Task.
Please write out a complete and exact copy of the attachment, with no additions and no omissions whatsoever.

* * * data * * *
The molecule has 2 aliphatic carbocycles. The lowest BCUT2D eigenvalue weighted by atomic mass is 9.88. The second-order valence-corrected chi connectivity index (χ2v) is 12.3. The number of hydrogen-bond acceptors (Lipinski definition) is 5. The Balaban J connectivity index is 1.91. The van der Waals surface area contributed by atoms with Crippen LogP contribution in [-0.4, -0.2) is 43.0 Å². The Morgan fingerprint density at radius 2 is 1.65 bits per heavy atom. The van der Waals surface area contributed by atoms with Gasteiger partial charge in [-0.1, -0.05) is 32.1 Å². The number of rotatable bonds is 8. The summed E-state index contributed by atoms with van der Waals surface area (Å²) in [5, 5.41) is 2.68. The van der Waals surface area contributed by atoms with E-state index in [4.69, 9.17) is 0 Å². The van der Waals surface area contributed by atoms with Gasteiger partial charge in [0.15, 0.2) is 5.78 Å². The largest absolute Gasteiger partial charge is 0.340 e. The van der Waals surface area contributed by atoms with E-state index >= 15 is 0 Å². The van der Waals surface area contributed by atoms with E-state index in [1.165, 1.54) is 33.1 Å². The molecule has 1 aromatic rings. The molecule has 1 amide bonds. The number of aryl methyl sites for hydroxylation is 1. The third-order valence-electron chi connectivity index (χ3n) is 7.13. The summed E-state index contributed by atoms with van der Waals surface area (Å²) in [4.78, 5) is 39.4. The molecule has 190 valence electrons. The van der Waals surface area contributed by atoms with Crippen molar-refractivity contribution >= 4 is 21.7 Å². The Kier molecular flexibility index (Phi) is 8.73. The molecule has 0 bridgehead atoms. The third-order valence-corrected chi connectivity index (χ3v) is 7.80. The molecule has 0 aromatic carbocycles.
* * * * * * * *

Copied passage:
The molecule has 2 aliphatic carbocycles. The lowest BCUT2D eigenvalue weighted by atomic mass is 9.88. The second-order valence-corrected chi connectivity index (χ2v) is 12.3. The number of hydrogen-bond acceptors (Lipinski definition) is 5. The Balaban J connectivity index is 1.91. The van der Waals surface area contributed by atoms with Crippen LogP contribution in [-0.4, -0.2) is 43.0 Å². The Morgan fingerprint density at radius 2 is 1.65 bits per heavy atom. The van der Waals surface area contributed by atoms with Gasteiger partial charge in [-0.1, -0.05) is 32.1 Å². The number of rotatable bonds is 8. The summed E-state index contributed by atoms with van der Waals surface area (Å²) in [5, 5.41) is 2.68. The van der Waals surface area contributed by atoms with E-state index in [4.69, 9.17) is 0 Å². The van der Waals surface area contributed by atoms with Gasteiger partial charge in [0.15, 0.2) is 5.78 Å². The largest absolute Gasteiger partial charge is 0.340 e. The van der Waals surface area contributed by atoms with E-state index >= 15 is 0 Å². The van der Waals surface area contributed by atoms with E-state index in [1.165, 1.54) is 33.1 Å². The molecule has 1 aromatic rings. The molecule has 1 amide bonds. The number of aryl methyl sites for hydroxylation is 1. The third-order valence-electron chi connectivity index (χ3n) is 7.13. The summed E-state index contributed by atoms with van der Waals surface area (Å²) in [4.78, 5) is 39.4. The molecule has 190 valence electrons. The van der Waals surface area contributed by atoms with Crippen molar-refractivity contribution >= 4 is 21.7 Å². The Kier molecular flexibility index (Phi) is 8.73. The molecule has 0 bridgehead atoms. The third-order valence-corrected chi connectivity index (χ3v) is 7.80. The molecule has 0 aromatic carbocycles.